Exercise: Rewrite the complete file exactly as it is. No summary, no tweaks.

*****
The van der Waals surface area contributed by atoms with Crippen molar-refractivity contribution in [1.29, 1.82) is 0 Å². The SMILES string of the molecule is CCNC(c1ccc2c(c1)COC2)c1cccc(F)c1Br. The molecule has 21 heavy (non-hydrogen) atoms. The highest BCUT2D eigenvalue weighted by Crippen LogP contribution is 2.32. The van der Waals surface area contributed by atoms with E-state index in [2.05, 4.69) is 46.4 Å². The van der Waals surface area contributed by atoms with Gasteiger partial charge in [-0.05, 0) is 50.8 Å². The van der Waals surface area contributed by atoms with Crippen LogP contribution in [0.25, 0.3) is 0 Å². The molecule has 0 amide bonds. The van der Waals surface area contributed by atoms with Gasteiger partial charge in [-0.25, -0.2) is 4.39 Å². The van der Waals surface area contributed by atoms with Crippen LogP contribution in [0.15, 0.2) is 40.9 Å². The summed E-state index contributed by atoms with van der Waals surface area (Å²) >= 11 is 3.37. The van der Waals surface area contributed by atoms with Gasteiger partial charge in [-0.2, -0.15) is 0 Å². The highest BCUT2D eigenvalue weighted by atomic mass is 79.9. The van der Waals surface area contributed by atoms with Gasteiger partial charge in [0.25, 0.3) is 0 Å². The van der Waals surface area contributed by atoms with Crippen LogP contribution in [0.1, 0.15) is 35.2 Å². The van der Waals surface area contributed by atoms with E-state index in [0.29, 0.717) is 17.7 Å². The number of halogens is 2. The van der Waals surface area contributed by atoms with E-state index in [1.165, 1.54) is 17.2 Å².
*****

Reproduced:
The van der Waals surface area contributed by atoms with Crippen molar-refractivity contribution in [1.29, 1.82) is 0 Å². The SMILES string of the molecule is CCNC(c1ccc2c(c1)COC2)c1cccc(F)c1Br. The molecule has 21 heavy (non-hydrogen) atoms. The highest BCUT2D eigenvalue weighted by Crippen LogP contribution is 2.32. The van der Waals surface area contributed by atoms with E-state index in [2.05, 4.69) is 46.4 Å². The van der Waals surface area contributed by atoms with Gasteiger partial charge in [-0.05, 0) is 50.8 Å². The van der Waals surface area contributed by atoms with Crippen LogP contribution in [0.25, 0.3) is 0 Å². The molecule has 0 amide bonds. The van der Waals surface area contributed by atoms with Gasteiger partial charge in [-0.25, -0.2) is 4.39 Å². The van der Waals surface area contributed by atoms with Crippen LogP contribution in [0.15, 0.2) is 40.9 Å². The summed E-state index contributed by atoms with van der Waals surface area (Å²) >= 11 is 3.37. The van der Waals surface area contributed by atoms with Gasteiger partial charge in [-0.2, -0.15) is 0 Å². The highest BCUT2D eigenvalue weighted by atomic mass is 79.9. The van der Waals surface area contributed by atoms with Gasteiger partial charge in [0.25, 0.3) is 0 Å². The van der Waals surface area contributed by atoms with Crippen LogP contribution in [0.1, 0.15) is 35.2 Å². The van der Waals surface area contributed by atoms with E-state index in [0.29, 0.717) is 17.7 Å². The number of halogens is 2. The van der Waals surface area contributed by atoms with E-state index in [1.165, 1.54) is 17.2 Å².